I am a post-doctoral researcher at the Centre for Urbanism and Built Environment Studies at Wits University in Johannesburg. My research examines public space, the perceptions, use and management thereof, and how this relates to spatial justice.
I recently completed my PhD on Gandhi Square, Constitution Hill, and Pieter Roos Park at the University of the Witwatersrand, as part of the NRF-funded project focusing on Spatial Justice and Urban Resilience.
Rhythm and connection on Rissik Street: Reflecting on public space research in inner-city Johannesburg. Anthropology Southern Africa Vol. 42, No. 1.
This paper explores how entangled layers of use and contingencies of open spaces in downtown Johannesburg, South Africa, relate to their structural, material and symbolic aspects. Reflecting on research at Pieter Roos Park, Constitution Hill and Gandhi Square, this paper emphasises the walking route that connects these three spaces, mostly along Rissik Street. It examines the rhythms of people’s navigation of the city, according to perceptions of fear and safety, opportunity and adversity, and offers an initial understanding of the continuous interaction between structure and agency. It reflects on reading about these spaces, and how this connects with walking and writing about the city, all acts with particular, overlapping rhythms. Interpreting these in relation to each other, and in relation to my own rhythms, provokes questions that unsettle linear and straightforward understandings of time and memory as well as the individual and their connection to the public. Whilst linear rhythms are predominant, subject to the working week, surprising and paradoxical practices frequently punctuate these rhythms. Both rhythms and their disruptions are influenced on a variety of levels, often linked to perceptions, which intersect with lingering histories and memory in layered, complex ways.
Imagining the Future through the Past: A Political History of Constitution Hill since 1983. South African Historical Journal Vol. 79, No. 2.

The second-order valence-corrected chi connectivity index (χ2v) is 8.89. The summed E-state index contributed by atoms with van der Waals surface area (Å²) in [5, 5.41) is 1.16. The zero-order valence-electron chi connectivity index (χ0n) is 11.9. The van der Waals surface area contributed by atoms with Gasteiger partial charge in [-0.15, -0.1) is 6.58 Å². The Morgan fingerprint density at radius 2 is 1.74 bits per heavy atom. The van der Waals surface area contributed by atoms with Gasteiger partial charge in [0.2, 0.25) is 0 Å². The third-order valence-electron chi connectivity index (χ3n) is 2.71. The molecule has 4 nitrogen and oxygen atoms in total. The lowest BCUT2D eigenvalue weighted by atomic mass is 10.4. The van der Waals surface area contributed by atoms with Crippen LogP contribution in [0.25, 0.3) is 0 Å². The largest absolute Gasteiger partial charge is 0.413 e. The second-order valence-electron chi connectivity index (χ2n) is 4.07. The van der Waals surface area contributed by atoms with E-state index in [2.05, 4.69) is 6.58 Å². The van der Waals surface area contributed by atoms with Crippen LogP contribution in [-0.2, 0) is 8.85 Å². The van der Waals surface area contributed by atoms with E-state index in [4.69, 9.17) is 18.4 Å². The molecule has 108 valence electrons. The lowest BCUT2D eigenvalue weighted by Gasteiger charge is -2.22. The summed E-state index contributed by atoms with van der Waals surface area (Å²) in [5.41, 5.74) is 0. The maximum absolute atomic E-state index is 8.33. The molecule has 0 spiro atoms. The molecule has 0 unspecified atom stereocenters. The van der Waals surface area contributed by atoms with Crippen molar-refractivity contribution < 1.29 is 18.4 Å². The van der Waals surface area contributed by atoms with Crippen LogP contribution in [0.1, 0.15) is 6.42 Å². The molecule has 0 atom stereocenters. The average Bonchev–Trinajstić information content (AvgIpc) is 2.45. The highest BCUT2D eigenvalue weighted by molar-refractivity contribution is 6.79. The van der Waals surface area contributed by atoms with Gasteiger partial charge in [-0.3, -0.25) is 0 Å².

Constitution Hill is a precinct in Johannesburg that embodies a particular conception of the transition from apartheid and colonial pasts, represented by prisons-turned-museums, to an imagined future, represented by the Constitutional Court. This paper explores how its recent history of intra-governmental contestation and institutional complexities has contributed to inconsistencies in the vision for the space and an inability to fulfil its development potential. Such tensions show that the process of designing how the power of a key branch of government would be performed, and how a new public space would be used and felt, was wrought with anxiety and uncertainty. The site’s history thus provokes broader questions about how public history is conceived and presented in contemporary South Africa, largely because ideas for Constitution Hill have been so closely tied to debates over collective memories, national histories and imagining the future since long before apartheid ended. While programming and development prospects have improved in recent years, the institutional and financial difficulties continue to shape its realities, as do the unanticipated trajectories of the city and nation. As such, the former prison has been beholden to an ironic path dependency, remaining an enclave in a continuously contested present moment.
The Hartebeestpoort Irrigation Scheme: A Project of Modernisation, Segregation and White Poverty Alleviation, 1912-26. South African Historical Journal Vol. 67 Issue 2.
Hartebeestpoort Dam, situated in the Magaliesberg mountain range in what is today South Africa’s North-West Province, was conceptualised in the years leading up to 1914, with construction completed by 1925. It represented the first large-scale scheme in the country for water resource development, a true project of state modernisation carried out by the fledgling government of the Union of South Africa. Aimed at white poverty alleviation as the ‘poor white problem’ intensified, white labour was used in the construction process and a probationary agricultural settlement was established to rehabilitate ‘poor whites’ morally, socially and economically. This article outlines disagreements between the central state and various government departments, as well as opposition from local farming communities, during the construction period. These conflicts highlight the tensions between pragmatism and ideology within the increasingly segregationist state, providing an insight into the complexities involved in large-scale modernist projects of state formation. Despite delays and contestations, the government pursued the project determinedly and forced it through to completion. While South African historiography tends to view the 1924 election as a turning point in state intervention towards the upliftment of ‘poor whites’, this paper suggests a greater degree of continuity in white poverty alleviation policies between Smuts’s and Hertzog’s governments.
Selected Unpublished Work
PhD thesis: The interactions between public space and spatial (in)justice: Comparing case studies in inner-city Johannesburg